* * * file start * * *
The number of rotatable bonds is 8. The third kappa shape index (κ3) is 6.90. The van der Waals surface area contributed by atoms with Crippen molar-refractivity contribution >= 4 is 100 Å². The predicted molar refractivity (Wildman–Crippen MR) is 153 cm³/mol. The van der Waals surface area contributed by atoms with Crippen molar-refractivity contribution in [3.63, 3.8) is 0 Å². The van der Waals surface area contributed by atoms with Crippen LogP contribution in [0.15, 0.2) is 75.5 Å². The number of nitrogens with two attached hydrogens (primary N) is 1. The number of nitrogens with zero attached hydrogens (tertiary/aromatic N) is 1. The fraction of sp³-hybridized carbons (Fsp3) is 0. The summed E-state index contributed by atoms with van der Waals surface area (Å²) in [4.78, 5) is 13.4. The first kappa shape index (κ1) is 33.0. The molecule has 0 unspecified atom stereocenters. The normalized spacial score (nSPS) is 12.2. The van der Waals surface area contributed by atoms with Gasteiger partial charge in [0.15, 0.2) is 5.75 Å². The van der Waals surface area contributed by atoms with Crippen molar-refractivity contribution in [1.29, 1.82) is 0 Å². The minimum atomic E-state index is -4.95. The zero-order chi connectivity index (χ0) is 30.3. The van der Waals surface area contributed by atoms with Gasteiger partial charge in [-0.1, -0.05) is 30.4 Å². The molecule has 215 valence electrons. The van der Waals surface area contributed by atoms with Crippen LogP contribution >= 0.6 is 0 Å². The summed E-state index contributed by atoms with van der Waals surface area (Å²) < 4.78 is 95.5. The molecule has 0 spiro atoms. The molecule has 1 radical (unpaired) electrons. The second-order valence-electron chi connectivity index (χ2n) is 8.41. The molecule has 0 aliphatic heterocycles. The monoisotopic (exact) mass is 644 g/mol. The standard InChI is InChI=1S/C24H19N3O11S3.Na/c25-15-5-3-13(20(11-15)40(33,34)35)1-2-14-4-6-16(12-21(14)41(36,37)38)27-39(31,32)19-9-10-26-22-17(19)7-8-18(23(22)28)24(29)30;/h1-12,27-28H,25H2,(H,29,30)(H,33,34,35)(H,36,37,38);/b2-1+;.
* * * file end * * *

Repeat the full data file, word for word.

The number of rotatable bonds is 8. The third kappa shape index (κ3) is 6.90. The van der Waals surface area contributed by atoms with Crippen molar-refractivity contribution >= 4 is 100 Å². The predicted molar refractivity (Wildman–Crippen MR) is 153 cm³/mol. The van der Waals surface area contributed by atoms with Crippen molar-refractivity contribution in [3.63, 3.8) is 0 Å². The van der Waals surface area contributed by atoms with Crippen LogP contribution in [0.15, 0.2) is 75.5 Å². The number of nitrogens with two attached hydrogens (primary N) is 1. The number of nitrogens with zero attached hydrogens (tertiary/aromatic N) is 1. The fraction of sp³-hybridized carbons (Fsp3) is 0. The summed E-state index contributed by atoms with van der Waals surface area (Å²) in [4.78, 5) is 13.4. The first kappa shape index (κ1) is 33.0. The molecule has 0 unspecified atom stereocenters. The normalized spacial score (nSPS) is 12.2. The van der Waals surface area contributed by atoms with Gasteiger partial charge in [0.15, 0.2) is 5.75 Å². The van der Waals surface area contributed by atoms with Crippen molar-refractivity contribution in [1.29, 1.82) is 0 Å². The minimum atomic E-state index is -4.95. The zero-order chi connectivity index (χ0) is 30.3. The van der Waals surface area contributed by atoms with Gasteiger partial charge in [-0.1, -0.05) is 30.4 Å². The molecule has 215 valence electrons. The van der Waals surface area contributed by atoms with Crippen LogP contribution >= 0.6 is 0 Å². The summed E-state index contributed by atoms with van der Waals surface area (Å²) < 4.78 is 95.5. The molecule has 0 spiro atoms. The molecule has 1 radical (unpaired) electrons. The second-order valence-electron chi connectivity index (χ2n) is 8.41. The molecule has 0 aliphatic heterocycles. The monoisotopic (exact) mass is 644 g/mol. The standard InChI is InChI=1S/C24H19N3O11S3.Na/c25-15-5-3-13(20(11-15)40(33,34)35)1-2-14-4-6-16(12-21(14)41(36,37)38)27-39(31,32)19-9-10-26-22-17(19)7-8-18(23(22)28)24(29)30;/h1-12,27-28H,25H2,(H,29,30)(H,33,34,35)(H,36,37,38);/b2-1+;.